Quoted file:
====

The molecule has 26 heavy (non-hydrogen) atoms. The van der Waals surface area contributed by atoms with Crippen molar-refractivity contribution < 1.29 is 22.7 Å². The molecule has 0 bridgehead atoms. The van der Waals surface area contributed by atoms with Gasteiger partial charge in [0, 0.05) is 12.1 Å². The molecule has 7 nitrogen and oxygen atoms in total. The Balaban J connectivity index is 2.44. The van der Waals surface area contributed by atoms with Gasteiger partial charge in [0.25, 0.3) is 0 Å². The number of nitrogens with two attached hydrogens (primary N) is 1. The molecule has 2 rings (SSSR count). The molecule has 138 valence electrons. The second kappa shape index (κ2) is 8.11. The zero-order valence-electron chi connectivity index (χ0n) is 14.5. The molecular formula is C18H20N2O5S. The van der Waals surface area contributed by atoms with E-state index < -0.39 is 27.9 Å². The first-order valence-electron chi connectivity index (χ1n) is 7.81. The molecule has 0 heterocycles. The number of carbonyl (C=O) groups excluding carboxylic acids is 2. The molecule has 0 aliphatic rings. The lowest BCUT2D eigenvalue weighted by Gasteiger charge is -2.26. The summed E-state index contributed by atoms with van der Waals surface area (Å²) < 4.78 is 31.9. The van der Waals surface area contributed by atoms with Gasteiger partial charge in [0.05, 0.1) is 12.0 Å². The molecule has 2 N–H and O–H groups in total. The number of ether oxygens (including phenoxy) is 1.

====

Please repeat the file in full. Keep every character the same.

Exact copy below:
The molecule has 26 heavy (non-hydrogen) atoms. The van der Waals surface area contributed by atoms with Crippen molar-refractivity contribution < 1.29 is 22.7 Å². The molecule has 0 bridgehead atoms. The van der Waals surface area contributed by atoms with Gasteiger partial charge in [0, 0.05) is 12.1 Å². The molecule has 7 nitrogen and oxygen atoms in total. The Balaban J connectivity index is 2.44. The van der Waals surface area contributed by atoms with Gasteiger partial charge in [0.25, 0.3) is 0 Å². The number of nitrogens with two attached hydrogens (primary N) is 1. The molecule has 2 rings (SSSR count). The molecule has 138 valence electrons. The second kappa shape index (κ2) is 8.11. The zero-order valence-electron chi connectivity index (χ0n) is 14.5. The molecular formula is C18H20N2O5S. The van der Waals surface area contributed by atoms with E-state index < -0.39 is 27.9 Å². The first-order valence-electron chi connectivity index (χ1n) is 7.81. The molecule has 0 heterocycles. The number of carbonyl (C=O) groups excluding carboxylic acids is 2. The molecule has 0 aliphatic rings. The lowest BCUT2D eigenvalue weighted by Gasteiger charge is -2.26. The summed E-state index contributed by atoms with van der Waals surface area (Å²) < 4.78 is 31.9. The van der Waals surface area contributed by atoms with Gasteiger partial charge in [0.05, 0.1) is 12.0 Å². The molecule has 2 N–H and O–H groups in total. The number of ether oxygens (including phenoxy) is 1.